Enjoy a Live Performance by Max Raabe & Palast Orchester at the Lincoln Theater in Washington, DC on Wednesday, March 20 at 8 pm. GAHF is partnering with the Lincoln Theater to promote his tour.
The German-American Heritage Foundation of the USA is seeking qualified applicants for two Domestic Study Scholarships in the amount of $2500 to be awarded in December 2023. These scholarships are designed to defray the tuition, fees or other costs of attending a U.S.-accredited college or university.
Austria’s capital Vienna, once the seat of the multicultural Austro-Hungarian Empire, is a vibrant and modern city with stunning reminders of its imperial past, a lively art and theatre scene, museums, shopping, famous coffee houses and culinary delights influenced by the cuisines of Central Europe.
Agnes Meyer Driscoll
One of the forgotten giants of American cryptology, Agnes Meyer Driscoll was born July 24, 1889, in Geneseo, Ill., to Lucy (née Andrews) and Gustav Meyer, a German immigrant. The family later moved to Ohio, and Meyer would graduate from Ohio University in 1911 with an A.B. in mathematics, physics, music, and languages. Following her graduation, Meyer taught at Lowrey-Phillips Military School in Amarillo, Texas, where she was the director of music, from 1912 to 1915. After that, she was head of the mathematics department at Amarillo High School from 1915 to 1918–at which point the next chapter of her life began.
In 1917, following the United States’ entry into World War I, the U.S. Navy allowed women to enlist for the first time. Nicknamed “Yeomanettes,” although their proper designation was the less catchy “Yeomen (F),” these women took over clerical work, freeing up more men to fight overseas (a concept that the Navy would adopt a little under thirty years later, when women were allowed into the Navy again, this time as WAVES). Meyer enrolled in the Naval Reserve as a Yeoman 1st Class in 1918, one month short of her 29th birthday, where her experience with stenography, French, German, and typing saw her assigned to the Office of the Chief Cable Censor until June of 1919, when she was moved to the Code & Signal Section.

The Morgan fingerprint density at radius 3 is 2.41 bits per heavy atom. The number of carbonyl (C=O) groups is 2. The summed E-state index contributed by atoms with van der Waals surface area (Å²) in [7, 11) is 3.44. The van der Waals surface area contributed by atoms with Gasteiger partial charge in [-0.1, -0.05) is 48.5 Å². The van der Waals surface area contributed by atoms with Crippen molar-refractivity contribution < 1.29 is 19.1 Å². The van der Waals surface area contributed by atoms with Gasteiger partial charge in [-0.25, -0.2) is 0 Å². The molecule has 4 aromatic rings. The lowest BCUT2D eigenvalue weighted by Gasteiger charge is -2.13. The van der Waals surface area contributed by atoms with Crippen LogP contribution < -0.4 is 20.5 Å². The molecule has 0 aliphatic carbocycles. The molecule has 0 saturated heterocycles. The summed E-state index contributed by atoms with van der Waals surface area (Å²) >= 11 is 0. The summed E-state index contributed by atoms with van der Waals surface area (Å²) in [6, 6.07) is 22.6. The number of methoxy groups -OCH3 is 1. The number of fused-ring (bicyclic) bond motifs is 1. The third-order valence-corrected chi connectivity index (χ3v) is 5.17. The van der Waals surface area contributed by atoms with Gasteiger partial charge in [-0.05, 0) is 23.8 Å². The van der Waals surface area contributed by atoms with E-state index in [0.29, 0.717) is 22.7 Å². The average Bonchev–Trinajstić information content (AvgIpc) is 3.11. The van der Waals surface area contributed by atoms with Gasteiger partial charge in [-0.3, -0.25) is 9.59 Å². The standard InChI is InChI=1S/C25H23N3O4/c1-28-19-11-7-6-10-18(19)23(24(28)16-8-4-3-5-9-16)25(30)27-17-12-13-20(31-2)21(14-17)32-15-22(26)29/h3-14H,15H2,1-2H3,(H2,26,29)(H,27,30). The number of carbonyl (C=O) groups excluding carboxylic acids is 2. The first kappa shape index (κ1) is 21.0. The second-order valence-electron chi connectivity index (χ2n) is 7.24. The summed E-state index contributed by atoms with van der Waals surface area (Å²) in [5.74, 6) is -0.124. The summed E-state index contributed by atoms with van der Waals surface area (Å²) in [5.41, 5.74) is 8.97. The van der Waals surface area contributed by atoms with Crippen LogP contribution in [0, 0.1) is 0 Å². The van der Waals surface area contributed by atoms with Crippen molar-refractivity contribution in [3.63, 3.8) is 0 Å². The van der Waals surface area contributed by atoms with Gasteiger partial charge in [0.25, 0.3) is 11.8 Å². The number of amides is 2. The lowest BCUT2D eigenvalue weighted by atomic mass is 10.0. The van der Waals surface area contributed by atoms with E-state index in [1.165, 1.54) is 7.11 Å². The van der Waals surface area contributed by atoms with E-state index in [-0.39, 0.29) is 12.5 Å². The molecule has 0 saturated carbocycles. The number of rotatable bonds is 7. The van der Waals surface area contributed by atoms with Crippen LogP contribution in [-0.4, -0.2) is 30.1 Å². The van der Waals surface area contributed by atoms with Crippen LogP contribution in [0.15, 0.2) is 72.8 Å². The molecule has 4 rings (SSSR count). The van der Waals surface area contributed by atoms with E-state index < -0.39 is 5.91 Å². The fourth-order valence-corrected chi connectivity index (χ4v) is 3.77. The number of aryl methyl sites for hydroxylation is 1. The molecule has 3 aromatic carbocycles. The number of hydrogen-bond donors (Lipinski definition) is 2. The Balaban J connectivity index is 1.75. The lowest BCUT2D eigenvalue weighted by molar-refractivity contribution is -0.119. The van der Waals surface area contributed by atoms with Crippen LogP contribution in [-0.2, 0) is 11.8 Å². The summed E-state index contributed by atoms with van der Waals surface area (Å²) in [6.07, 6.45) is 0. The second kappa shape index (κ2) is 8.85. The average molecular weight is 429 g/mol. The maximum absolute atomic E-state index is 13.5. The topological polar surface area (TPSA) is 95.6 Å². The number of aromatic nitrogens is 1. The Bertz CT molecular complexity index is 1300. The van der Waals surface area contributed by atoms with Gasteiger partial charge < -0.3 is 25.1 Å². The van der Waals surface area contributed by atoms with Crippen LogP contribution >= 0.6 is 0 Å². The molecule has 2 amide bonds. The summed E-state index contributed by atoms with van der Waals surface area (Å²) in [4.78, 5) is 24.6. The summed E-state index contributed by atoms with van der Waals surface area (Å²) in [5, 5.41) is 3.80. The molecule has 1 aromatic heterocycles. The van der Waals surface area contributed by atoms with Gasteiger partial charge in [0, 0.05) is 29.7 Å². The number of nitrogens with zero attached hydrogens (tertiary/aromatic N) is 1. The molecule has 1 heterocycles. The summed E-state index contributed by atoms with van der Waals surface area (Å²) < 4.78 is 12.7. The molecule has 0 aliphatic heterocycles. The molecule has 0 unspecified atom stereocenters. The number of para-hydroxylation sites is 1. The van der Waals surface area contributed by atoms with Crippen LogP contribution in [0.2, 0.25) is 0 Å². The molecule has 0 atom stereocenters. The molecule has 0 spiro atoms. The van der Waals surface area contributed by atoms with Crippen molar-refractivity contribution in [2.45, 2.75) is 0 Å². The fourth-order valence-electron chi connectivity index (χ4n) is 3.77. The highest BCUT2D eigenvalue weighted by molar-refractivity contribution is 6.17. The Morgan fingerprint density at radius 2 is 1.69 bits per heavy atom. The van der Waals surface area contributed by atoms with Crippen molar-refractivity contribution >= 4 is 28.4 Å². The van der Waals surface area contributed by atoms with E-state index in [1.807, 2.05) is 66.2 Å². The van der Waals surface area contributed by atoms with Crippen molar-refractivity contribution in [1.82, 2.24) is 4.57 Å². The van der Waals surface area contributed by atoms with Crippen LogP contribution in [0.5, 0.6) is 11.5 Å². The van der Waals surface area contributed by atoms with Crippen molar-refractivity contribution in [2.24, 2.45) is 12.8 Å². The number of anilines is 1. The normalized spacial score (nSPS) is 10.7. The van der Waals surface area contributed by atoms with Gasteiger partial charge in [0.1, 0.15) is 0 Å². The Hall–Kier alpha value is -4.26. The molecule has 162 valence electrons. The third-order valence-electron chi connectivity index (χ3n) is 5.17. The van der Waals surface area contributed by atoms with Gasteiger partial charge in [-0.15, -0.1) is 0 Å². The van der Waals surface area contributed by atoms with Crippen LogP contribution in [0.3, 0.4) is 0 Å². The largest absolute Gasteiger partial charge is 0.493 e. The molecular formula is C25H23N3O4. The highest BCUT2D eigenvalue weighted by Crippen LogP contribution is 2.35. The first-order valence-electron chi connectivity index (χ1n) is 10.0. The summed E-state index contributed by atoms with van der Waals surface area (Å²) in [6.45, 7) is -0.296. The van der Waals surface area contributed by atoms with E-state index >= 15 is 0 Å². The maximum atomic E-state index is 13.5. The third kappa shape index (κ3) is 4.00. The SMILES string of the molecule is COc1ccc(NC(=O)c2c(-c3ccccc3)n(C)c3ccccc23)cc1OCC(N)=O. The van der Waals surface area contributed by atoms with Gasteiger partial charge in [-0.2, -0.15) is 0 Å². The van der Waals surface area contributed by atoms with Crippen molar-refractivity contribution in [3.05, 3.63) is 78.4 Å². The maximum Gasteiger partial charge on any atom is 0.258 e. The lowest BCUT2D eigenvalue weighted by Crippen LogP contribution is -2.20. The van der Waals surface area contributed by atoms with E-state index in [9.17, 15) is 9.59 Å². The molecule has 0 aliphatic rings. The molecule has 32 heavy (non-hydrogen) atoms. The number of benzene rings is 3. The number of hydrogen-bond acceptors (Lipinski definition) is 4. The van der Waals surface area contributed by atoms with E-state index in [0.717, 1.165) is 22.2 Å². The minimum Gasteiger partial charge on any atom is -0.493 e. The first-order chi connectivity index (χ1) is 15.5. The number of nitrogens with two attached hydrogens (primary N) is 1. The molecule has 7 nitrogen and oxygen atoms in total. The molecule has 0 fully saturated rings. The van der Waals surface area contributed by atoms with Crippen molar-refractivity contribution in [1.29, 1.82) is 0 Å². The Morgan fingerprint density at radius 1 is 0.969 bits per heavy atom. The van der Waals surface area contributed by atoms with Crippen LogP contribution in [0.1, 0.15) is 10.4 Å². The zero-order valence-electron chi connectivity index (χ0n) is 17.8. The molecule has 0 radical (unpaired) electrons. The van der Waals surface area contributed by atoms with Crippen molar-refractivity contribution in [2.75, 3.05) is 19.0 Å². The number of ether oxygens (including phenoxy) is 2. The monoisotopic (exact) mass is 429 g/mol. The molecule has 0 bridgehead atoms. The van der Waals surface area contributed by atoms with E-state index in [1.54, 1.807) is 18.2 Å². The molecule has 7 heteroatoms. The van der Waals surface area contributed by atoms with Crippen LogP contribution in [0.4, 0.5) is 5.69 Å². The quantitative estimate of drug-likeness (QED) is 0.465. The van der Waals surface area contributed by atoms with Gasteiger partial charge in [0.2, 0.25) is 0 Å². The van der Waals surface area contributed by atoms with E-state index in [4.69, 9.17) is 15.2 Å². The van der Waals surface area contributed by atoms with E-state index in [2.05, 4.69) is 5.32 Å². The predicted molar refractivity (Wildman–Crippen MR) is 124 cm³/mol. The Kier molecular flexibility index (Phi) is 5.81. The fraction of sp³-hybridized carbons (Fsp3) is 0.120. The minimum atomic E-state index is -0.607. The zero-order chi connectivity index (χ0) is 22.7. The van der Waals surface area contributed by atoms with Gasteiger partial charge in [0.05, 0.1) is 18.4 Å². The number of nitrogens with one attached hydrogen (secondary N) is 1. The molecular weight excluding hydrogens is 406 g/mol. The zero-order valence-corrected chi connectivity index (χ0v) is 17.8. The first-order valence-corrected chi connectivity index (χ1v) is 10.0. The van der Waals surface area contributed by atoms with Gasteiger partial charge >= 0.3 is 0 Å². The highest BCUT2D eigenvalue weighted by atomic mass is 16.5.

During her time in the Code & Signal Section, Meyer did not work on any foreign codes; instead, she worked on breaking code systems that had been submitted to the Navy for consideration. She cracked all of them; none would be put into use. All Yeomen (F) were demobilized at the end of the war, but Meyer remained in the reserves until Feb. 5, 1920, when she was honorably discharged, having attained the highest rank available to her. The day after she was discharged, she was hired as a civilian, a move which allowed her to continue her cryptological work, rather than return to clerical duties as a reservist.